I had never thought about Scientology as having any sort of God connection. In Dianetics, the Modern Science of Mental Health there were four dynamics, that is, urges to survive as self, sex/family, groups and mankind. There weren't eight dynamics until the book Science of Survival was introduced. There the eighth dynamic included the urge to survive as or through a Supreme Being. I could grant the urge was present in people as evidenced by history as well as present time, but an urge to survive as or through is not the same as stating "There is a God." It did not say "as or through the Supreme Being." Even though I could differentiate between religion and religious practices, I found it very strange that this subject, heretofore referred to as an applied philosophy or even a sort of rudimentary science could suddenly become a religion. Yes, as Stanley had explained to me, Ron had elatedly pointed out that he, Ron, had had this huge cognition, that we were dealing with the spirit and therefore Scientology belonged in the field of religion; that it would solve many problems including taxes. To keep pace with his new approach LRH changed his definition of Dianetics, which had been broadly publicized as "The Science of Mind," to Dianetics, "The Science of Soul."

It felt like play-acting. I had never wanted to be a Minister, but a Minister I was soon to be. I'd hoped my mother would be happy with this, but as it turned out later, she was not. In 1955 I challenged the test for the Hubbard Certified Auditor's certificate, which was the first level of professional auditor at that time. I made 100% on the exam, which included the Axioms verbatim, and then was further examined and certified by Richard Steves, Qualification Secretary. So far in Scientology I had wracked up hundreds of co-auditor hours, had my first professional certificate, and hadn't spent one cent. The tech was free, wasn't it?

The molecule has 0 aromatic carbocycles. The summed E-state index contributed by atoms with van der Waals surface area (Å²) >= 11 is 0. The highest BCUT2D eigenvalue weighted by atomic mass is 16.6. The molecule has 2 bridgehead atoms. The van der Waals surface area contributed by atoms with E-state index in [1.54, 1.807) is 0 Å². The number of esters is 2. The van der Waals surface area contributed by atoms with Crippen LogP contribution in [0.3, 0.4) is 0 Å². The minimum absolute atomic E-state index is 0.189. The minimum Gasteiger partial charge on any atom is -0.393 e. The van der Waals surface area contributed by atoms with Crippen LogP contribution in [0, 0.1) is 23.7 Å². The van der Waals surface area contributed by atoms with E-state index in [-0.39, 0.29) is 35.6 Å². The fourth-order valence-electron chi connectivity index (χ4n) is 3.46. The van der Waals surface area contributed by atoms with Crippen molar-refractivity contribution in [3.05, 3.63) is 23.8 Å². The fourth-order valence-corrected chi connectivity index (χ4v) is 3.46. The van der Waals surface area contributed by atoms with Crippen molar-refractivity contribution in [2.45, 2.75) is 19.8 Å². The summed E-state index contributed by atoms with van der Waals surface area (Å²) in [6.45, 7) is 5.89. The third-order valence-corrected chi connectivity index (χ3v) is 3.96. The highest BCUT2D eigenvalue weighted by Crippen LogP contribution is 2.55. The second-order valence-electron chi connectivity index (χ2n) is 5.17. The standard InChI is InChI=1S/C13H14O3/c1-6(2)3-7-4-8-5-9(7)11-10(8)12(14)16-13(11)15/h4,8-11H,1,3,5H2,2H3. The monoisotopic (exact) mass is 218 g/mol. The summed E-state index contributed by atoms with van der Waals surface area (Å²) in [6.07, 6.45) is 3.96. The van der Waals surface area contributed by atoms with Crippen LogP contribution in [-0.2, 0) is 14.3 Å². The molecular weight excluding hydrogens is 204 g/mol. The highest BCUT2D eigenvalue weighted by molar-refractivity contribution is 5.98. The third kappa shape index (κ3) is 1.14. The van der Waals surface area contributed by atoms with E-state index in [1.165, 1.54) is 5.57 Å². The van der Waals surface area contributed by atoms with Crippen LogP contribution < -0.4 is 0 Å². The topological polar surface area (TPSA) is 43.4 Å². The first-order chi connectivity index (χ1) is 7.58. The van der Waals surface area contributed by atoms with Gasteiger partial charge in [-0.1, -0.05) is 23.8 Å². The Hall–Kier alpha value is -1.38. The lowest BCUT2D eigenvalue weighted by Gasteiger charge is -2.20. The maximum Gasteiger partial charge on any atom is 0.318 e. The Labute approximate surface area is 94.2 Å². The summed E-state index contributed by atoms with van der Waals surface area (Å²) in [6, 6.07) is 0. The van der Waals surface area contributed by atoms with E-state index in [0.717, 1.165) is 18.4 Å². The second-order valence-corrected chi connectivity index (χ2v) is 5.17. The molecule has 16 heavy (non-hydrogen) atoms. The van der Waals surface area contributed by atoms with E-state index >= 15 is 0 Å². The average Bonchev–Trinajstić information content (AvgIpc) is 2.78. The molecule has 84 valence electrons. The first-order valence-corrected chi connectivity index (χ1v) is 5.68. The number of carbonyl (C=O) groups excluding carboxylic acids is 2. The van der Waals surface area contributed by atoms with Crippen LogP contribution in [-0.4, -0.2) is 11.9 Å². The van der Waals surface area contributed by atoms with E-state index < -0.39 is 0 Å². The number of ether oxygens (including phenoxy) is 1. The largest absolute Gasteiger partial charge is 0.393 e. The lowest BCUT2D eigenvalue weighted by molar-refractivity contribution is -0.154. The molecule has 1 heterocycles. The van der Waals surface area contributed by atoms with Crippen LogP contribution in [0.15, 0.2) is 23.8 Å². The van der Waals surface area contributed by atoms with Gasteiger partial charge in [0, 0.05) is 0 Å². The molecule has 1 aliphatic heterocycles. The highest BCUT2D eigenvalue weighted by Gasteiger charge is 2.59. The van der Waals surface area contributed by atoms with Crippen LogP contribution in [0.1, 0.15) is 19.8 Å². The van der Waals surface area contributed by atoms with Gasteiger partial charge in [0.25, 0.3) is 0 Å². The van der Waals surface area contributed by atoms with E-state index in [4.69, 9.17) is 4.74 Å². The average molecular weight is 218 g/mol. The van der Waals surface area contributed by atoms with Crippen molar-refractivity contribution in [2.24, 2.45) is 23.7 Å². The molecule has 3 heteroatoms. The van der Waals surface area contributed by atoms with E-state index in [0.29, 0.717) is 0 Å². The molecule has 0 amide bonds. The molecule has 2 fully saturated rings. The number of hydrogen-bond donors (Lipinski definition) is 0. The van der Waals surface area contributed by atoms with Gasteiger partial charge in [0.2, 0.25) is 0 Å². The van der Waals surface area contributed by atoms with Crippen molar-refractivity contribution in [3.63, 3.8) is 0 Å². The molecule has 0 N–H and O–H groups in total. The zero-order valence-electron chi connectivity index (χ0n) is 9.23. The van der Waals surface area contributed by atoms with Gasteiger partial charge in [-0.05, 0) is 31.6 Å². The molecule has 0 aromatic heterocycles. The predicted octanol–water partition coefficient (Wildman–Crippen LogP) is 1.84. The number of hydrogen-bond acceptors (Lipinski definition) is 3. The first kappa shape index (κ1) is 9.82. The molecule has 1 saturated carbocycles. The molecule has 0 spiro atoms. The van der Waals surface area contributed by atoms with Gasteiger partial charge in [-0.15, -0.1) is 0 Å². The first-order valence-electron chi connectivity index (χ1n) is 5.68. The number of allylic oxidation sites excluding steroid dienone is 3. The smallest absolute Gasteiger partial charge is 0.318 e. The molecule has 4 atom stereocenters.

All HCA's were Ministers. No special course had to be taken at that time. It wasn't until many years later that a special course was devised for Minister status that included Ordination. Once I held a certificate I could audit in the field and charge money for the sessions if I wished. I didn't even have to send a percentage to the Church of Scientology. In those days, auditors had rights. I believed that I could earn a good living with the skills I was obtaining in Scientology, and had a strong interest in continuing my training.